Style with a wiggle

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Yorkshire fashion firm 20th Century Foxy is bringing glamour back to the 21st-century woman. Stephanie Smith reports.

They had style back in the Fifties, real style. And then, in the Forties, oh, the glamour. And in the Thirties, such elegance.

Deco Wiggle dress

Deco Wiggle dress

Small wonder then that the allure of retro and vintage fashions remains strong, indeed perhaps stronger over the past few years than ever before – something Clare Quartermaine is delighted about.

“At the start of the recession, there was a real national sort of looking to the past, I think,” she says. “Maybe rose-tinted glasses, but looking back at a simpler life, and I don’t think that has calmed down. And I don’t think it’s because of the recession. I think it’s because of technology and how everything is so fast.”

It’s pretty much all go right now, however, at Clare’s vintage-style, online clothing company, 20th Century Foxy, based in Elland, with orders rushing in, especially for the Wiggle range – a collection of Fifties-inspired, Monroe-esque dresses that celebrate curves and look rather sexy, albeit in an elegant, old-school fashion, far removed from the barely-there looks of some 21st-century pop icons.

These are dresses that make women feel fabulous, but not over-exposed.

“Part of the reason I got into this was because, after I had my children, I yearned for a style that I could feel feminine in,” Clare, 37, says. “It’s not just about being sexy; it’s about feeling feminine and beautiful. I had three children and I didn’t feel that way.

“I do think modern fashion now, unless you’re talking the high end, is more tailored to what’s cheap to manufacture, rather than styles that are suited to the modern woman’s shape. I do focus on body shapes and try to give every woman an option.”

A graphic designer by profession, Clare started 20th Century Foxy three years ago, after running her own marketing and design business. She began by selling established vintage-style brands and then, in March 2012, launched her own-brand 20th Century Foxy collection, designing the clothes herself.

It was a struggle at first, admits Clare, but she persevered and, within the last year, sales have taken off. Husband, Jonathan, also works for the company, in charge of dispatch. A year ago they moved to a new larger unit in Elland. “It was very difficult for a time but I’m glad we stuck with it,” she says.

All the clothes are made in Britain, in factories in Scotland and Manchester, using fabrics from Yorkshire and Lancashire wholesalers, who source them mainly from China. Finding a flexible British manufacturer, able to make small runs, has helped grow the business, too. Clare designs all the styles herself, by hand, and then uses freelance pattern cutters.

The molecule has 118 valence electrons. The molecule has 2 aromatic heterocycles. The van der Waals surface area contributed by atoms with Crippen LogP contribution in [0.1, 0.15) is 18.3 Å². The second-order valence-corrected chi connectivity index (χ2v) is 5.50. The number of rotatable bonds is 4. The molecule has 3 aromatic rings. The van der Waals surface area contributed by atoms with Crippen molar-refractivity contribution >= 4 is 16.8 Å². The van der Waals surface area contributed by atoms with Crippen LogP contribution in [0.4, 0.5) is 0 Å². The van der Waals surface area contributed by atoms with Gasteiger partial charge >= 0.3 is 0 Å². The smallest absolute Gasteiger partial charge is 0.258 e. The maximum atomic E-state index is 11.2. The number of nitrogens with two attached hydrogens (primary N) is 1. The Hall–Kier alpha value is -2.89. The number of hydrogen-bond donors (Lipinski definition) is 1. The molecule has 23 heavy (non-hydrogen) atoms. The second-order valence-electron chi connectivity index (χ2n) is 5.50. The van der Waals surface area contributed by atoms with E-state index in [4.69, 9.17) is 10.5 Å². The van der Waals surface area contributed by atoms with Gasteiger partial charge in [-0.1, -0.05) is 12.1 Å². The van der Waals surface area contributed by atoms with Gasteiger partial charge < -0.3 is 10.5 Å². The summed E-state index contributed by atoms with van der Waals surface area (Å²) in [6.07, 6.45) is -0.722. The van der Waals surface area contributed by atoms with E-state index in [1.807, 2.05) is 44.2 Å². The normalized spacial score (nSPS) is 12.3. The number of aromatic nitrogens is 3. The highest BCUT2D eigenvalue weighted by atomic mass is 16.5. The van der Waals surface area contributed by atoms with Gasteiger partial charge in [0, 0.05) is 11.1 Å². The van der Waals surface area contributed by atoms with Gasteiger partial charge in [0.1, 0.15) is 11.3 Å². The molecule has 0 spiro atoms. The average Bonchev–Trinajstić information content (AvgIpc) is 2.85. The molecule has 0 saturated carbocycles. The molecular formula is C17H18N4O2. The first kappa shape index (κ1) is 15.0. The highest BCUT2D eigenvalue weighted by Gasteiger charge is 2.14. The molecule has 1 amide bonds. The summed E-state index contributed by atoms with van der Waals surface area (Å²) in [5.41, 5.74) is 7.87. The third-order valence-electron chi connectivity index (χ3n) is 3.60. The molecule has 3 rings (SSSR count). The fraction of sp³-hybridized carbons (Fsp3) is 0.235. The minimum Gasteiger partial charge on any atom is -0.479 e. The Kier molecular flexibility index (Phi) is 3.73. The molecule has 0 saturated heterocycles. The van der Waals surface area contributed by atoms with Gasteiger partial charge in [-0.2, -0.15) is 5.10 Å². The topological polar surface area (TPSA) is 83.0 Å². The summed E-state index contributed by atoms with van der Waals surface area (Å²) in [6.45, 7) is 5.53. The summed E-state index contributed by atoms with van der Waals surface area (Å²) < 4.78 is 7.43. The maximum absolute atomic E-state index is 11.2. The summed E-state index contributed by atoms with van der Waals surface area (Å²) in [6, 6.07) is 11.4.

But, she says, it’s the 20th Century Foxy ethos of offering dresses that will make every women feel like a goddess that has really been behind the success. “We have taken some of the the most elegant, really feminine, flattering styles and redesigned them around the modern woman’s shape, because we have changed – we are taller, our bodies are slightly longer, which I find really strange, but we know that when we look at the mannequins for dress-making from the 50s.”

The range has grown and there are also pencil skirts (the proper Fifties’ 29in lengths), swing pants, boleros and blouses including the black, short-sleeved Rizzo - “I’ve always loved Grease,” Clare laughs.

There is also a plus-size range called So Foxy, with styles going up to size 24, and Clare is currently working on a capsule range for men, to launch next spring, called 20th Century Chap and featuring Oxford bags, Thirties braced trousers, wrap-over waistcoats and shirts with spear collars.

From the beginning, the collections have been modelled by burlesque dancers Missy Malone and Slinky Sparkles, to capture the glamour of days gone by.

Clare’s designs are proving so popular because they celebrate and enhance the modern female form, with clever cuts that have stood the test of time, updated, and made in fabrics that forgive and hold in the figure. Genius.

And to capture the true style, glamour and elegance of yesteryear, Clare has a final tip: “We recommend big pants all the way,” she says.

Twitter: @yorkshirefashQ

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